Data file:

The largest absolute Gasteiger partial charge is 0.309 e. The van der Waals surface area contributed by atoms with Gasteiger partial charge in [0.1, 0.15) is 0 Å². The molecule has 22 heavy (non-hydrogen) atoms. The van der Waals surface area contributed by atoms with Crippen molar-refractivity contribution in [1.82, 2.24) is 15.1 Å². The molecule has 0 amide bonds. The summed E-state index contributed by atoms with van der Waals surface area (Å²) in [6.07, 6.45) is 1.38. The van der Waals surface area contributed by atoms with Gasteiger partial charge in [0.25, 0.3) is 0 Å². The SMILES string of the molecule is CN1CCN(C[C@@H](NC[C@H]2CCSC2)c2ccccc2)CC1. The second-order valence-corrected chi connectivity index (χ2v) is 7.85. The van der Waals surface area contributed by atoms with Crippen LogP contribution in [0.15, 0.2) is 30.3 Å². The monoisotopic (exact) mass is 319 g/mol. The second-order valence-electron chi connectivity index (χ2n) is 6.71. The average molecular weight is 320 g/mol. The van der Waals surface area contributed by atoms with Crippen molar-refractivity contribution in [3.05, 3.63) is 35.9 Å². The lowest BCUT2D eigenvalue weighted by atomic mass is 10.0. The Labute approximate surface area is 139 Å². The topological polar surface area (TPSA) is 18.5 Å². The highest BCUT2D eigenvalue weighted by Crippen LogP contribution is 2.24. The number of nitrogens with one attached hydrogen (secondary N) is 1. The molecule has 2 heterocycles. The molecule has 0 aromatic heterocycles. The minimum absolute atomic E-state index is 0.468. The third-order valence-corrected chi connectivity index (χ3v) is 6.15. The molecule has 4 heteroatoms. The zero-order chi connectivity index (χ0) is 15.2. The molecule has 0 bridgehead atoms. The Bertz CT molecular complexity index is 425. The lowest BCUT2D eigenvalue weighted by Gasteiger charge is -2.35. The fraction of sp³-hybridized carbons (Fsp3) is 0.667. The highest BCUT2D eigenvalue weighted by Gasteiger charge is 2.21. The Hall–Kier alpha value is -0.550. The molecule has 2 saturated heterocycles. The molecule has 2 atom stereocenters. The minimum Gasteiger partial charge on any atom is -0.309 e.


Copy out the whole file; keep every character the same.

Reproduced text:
The largest absolute Gasteiger partial charge is 0.309 e. The van der Waals surface area contributed by atoms with Gasteiger partial charge in [0.1, 0.15) is 0 Å². The molecule has 22 heavy (non-hydrogen) atoms. The van der Waals surface area contributed by atoms with Crippen molar-refractivity contribution in [1.82, 2.24) is 15.1 Å². The molecule has 0 amide bonds. The summed E-state index contributed by atoms with van der Waals surface area (Å²) in [6.07, 6.45) is 1.38. The van der Waals surface area contributed by atoms with Gasteiger partial charge in [0.25, 0.3) is 0 Å². The SMILES string of the molecule is CN1CCN(C[C@@H](NC[C@H]2CCSC2)c2ccccc2)CC1. The second-order valence-corrected chi connectivity index (χ2v) is 7.85. The van der Waals surface area contributed by atoms with Crippen LogP contribution in [0.15, 0.2) is 30.3 Å². The monoisotopic (exact) mass is 319 g/mol. The second-order valence-electron chi connectivity index (χ2n) is 6.71. The average molecular weight is 320 g/mol. The van der Waals surface area contributed by atoms with Crippen molar-refractivity contribution in [3.05, 3.63) is 35.9 Å². The lowest BCUT2D eigenvalue weighted by atomic mass is 10.0. The Labute approximate surface area is 139 Å². The topological polar surface area (TPSA) is 18.5 Å². The highest BCUT2D eigenvalue weighted by Crippen LogP contribution is 2.24. The number of nitrogens with one attached hydrogen (secondary N) is 1. The molecule has 2 heterocycles. The molecule has 0 aromatic heterocycles. The minimum absolute atomic E-state index is 0.468. The third-order valence-corrected chi connectivity index (χ3v) is 6.15. The molecule has 4 heteroatoms. The zero-order chi connectivity index (χ0) is 15.2. The molecule has 0 bridgehead atoms. The Bertz CT molecular complexity index is 425. The lowest BCUT2D eigenvalue weighted by Gasteiger charge is -2.35. The fraction of sp³-hybridized carbons (Fsp3) is 0.667. The highest BCUT2D eigenvalue weighted by Gasteiger charge is 2.21. The Hall–Kier alpha value is -0.550. The molecule has 2 saturated heterocycles. The molecule has 2 atom stereocenters. The minimum Gasteiger partial charge on any atom is -0.309 e.